As has been discussed here before, driving while using electronic communication devices is dangerous whether you go hands free or not. Matt Richtel, who won a Pulitzer Prize for covering distracted driving (and is a very nice fellow to boot), has a piece in NYT today examining whether the reason people keep doing something so dangerous is that they are addicted to texting/calling on the road.
When Matt and I talked about this over the last few days, I was struck by how at least some people had suggested to him that there are, crudely speaking, two kinds of people in the world: Those who are affected by culture and environment and those whose behavior is an uncontrolled and uncontrollable addiction. It’s a common distinction to draw, but an erroneous one.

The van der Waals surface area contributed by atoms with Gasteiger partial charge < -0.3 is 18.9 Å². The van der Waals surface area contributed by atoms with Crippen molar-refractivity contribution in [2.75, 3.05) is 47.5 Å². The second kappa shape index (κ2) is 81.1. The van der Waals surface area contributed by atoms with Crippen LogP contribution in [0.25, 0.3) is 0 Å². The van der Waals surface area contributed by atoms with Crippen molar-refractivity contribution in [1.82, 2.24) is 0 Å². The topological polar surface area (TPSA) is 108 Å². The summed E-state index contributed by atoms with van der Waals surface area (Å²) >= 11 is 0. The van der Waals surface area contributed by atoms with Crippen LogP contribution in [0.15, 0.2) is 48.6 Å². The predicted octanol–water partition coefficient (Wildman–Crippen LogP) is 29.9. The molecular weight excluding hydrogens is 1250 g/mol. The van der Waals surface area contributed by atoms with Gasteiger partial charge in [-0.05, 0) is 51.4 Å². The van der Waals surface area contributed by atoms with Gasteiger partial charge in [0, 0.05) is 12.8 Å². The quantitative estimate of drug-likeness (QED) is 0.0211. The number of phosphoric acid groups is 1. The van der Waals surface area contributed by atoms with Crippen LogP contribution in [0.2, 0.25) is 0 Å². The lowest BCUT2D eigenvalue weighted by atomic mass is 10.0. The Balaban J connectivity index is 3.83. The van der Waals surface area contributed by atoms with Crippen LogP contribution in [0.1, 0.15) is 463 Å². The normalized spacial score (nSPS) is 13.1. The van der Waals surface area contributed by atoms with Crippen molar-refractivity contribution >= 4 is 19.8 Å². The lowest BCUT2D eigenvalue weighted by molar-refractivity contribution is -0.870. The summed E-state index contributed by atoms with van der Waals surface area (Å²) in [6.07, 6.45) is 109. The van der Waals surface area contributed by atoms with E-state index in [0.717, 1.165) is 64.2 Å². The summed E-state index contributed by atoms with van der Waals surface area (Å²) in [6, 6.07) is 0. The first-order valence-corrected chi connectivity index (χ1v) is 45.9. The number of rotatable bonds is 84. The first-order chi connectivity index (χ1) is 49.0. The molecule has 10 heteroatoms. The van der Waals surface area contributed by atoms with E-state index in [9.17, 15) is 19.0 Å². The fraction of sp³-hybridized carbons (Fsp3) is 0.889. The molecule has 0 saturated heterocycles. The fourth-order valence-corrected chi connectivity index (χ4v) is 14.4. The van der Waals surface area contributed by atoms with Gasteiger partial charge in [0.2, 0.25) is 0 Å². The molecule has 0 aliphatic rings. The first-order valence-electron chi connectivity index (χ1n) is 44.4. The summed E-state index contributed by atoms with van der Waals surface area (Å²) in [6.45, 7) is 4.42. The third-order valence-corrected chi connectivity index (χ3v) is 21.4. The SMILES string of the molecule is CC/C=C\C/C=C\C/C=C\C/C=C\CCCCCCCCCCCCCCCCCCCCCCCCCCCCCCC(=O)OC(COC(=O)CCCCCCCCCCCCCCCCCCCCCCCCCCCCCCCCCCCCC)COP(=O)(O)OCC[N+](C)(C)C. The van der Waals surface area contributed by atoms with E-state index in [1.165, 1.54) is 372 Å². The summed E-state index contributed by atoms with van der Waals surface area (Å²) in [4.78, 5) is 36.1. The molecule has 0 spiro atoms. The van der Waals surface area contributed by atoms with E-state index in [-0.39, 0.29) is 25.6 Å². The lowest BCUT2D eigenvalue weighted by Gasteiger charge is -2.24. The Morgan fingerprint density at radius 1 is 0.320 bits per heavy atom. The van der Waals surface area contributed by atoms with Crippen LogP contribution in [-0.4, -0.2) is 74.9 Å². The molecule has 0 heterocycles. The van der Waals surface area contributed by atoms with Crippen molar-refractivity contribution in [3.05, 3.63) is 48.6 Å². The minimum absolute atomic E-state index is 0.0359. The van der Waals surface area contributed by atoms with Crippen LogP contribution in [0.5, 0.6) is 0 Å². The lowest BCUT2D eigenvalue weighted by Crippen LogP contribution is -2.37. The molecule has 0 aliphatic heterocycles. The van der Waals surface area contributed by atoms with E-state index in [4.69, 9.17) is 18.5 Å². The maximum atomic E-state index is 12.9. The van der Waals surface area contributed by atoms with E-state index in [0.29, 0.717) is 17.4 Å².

Even the most hard-core addict is affected by the environment. That’s why they often hide their addiction: They know it is culturally shameful. And as HOPE probation and Steve Higgins’ brilliant contingency management studies show, given a particular, predictable sets of rewards and punishments, even “hopeless addicts” can change how often and when they use substances. I know devout Muslims and Jews who are pack a day smokers yet always abstain at religiously appropriate moments (e.g., during Ramadan for the former and on Sabbath for the latter).
As my friends (including Harold Pollack) know, when I call someone and they tell me they are driving, I tell them I will call them back later when I can talk to them without putting them at risk. As this and parallel behaviors (e.g., asking the driver not to text while you are a passenger) become more normative, the culture will slowly shift to being less tolerant of texting and phoning while driving. And that will have a good effect on everyone, whether they consider themselves addicted to the technology or not.